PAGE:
One day after keynotes at this year’s Intel Solutions Summit in Kissimmee, Fla., called out sold-state drives and data center technologies as key market opportunities for 2016, Intel has released a major wave of new high-speed and density SSDs, including the company’s first-ever embedded SSD products, as well as a new Xeon processor family tailored to the needs of cloud computing server rooms.
The slew of new SSDs launched today includes the Data Center S3100 Series, which is designed specifically to provide affordable high-performance storage options for SMB cloud and data center environments. The new products are Intel’s first three-level cell (TLC) SATA SSDs for the data center, and are optimized for applications requiring low latency and high availability, such as OS booting and search indexing.
Also introduced today were the Data Center P3320 and Data Center P3520 Series, the first Intel SSDs built on 3D NAND technology.
“3D NAND creates super-high density,” says Pat Perry, vice president of Intel’s Non-Volatile Memory Solutions Group, making it a strong fit for solutions requiring cost-effective, read-intensive performance, including cloud computing and data analytics applications.
Equipped with a high-speed PCIe Gen 3x4 interface, the DC P3320 Series performs up to five times faster than comparable SATA SSDs, Intel claims, enabling customers to accelerate analytics systems up to 3.45 times. The DC P3520 Series delivers even stronger performance and lower latency, the company states.
Additional newcomers to Intel’s SSD lineup are:
- The Data Center D3700 and D3600 Series. Optimized for cloud and enterprise storage solutions demanding 24/7 availability, they’re Intel’s first PCIe SSDs bearing redundant dual ports for rapid failover recovery. According to Intel, moreover, the D3700 Series in particular delivers up to six times better performance than similar dual-port SAS-based SSDs systems.
- The 540S Series. Intended for consumer desktop and notebook PCs, they’re designed to reduce power consumption while meeting high performance and reliability expectations. 540S Series products are available in both 2.5-inch and gum stick-sized M.2 form factors in capacities up to one terabyte.
- The Pro 5400S Series, business-oriented counterparts to the 540S Series offering similar performance, reliability, and capacity plus enhanced security and manageability.
- The E 5400s and E5410s Series, the initial members of what Intel describes as a new family of SSDs targeted at embedded and Internet of Things applications. Available in multiple form factors and capacities ranging from 48GB to 180GB, the E 5400s Series is designed for use in digital signage, ATM, and point-of-sale solutions, among others. The E 5410s Series provides additional power loss protection via Power Loss Imminent technology, which essentially equips the devices with built-in backup batteries.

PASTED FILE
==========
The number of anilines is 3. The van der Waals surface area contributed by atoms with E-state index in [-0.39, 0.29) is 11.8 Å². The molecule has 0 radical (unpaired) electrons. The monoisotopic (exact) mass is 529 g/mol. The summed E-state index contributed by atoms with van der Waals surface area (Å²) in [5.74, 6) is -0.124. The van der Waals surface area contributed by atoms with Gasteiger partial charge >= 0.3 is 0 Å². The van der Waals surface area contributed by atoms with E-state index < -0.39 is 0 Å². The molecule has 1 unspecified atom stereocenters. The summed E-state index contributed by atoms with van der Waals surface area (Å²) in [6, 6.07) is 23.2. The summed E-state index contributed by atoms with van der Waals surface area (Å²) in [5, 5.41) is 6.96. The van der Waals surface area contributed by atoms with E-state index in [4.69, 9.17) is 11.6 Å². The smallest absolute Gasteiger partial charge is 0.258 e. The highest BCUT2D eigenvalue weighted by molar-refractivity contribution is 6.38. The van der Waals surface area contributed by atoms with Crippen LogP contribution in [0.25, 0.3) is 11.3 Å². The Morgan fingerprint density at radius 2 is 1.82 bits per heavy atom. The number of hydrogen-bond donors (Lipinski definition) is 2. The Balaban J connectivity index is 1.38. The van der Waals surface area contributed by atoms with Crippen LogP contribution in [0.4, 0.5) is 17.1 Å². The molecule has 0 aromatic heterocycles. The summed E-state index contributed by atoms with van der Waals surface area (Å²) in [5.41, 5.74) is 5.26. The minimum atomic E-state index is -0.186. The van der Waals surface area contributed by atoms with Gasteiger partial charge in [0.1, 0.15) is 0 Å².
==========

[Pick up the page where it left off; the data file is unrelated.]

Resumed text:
“The channel has been asking for this for a couple of years,” says Perry of Intel’s embedded SSDs. “They really wanted an assurance from someone like Intel that we were in this game,” and committed to it for the long term.
In parallel with today’s SSD product releases, Intel also unveiled the new Xeon E5-2600 v4 processor family. Built on 14nm process technology, the new chips contain over 20 percent more cores and cache than prior generation CPUs and support faster memory, delivering the speedy performance demanded by the software-defined infrastructures found in most cloud data centers. Security enhancements in the new processors include workload isolation, automated policy enforcement, and accelerated cryptography.
“Enterprises want to benefit from the efficiency and agility of cloud architecture and on their own terms—using the public cloud offerings, deploying their own private cloud, or both,” said Diane Bryant, senior vice president and general manager of Intel’s Data Center Group, in a press statement. “Intel is investing to mature SDI solutions and provide a faster path for businesses of all sizes to reap the benefits of the cloud.”
In conjunction with today’s cloud SSD and processor launch, Intel also introduced a new cloud data center partner specialty. Like other Intel channel specialties, the new one offers extra benefits, such as access to pre-sales technical support, co-marketing opportunities, and “customer matchmaking” services, to qualifying partners.
Qualification criteria for the cloud data center specialty designation include earning Platinum membership status in the Intel Technology Provider program, selling at least $500,000 of data center portfolio products via Intel authorized distributors, and deploying at least one custom Intel-based cloud solution, among others.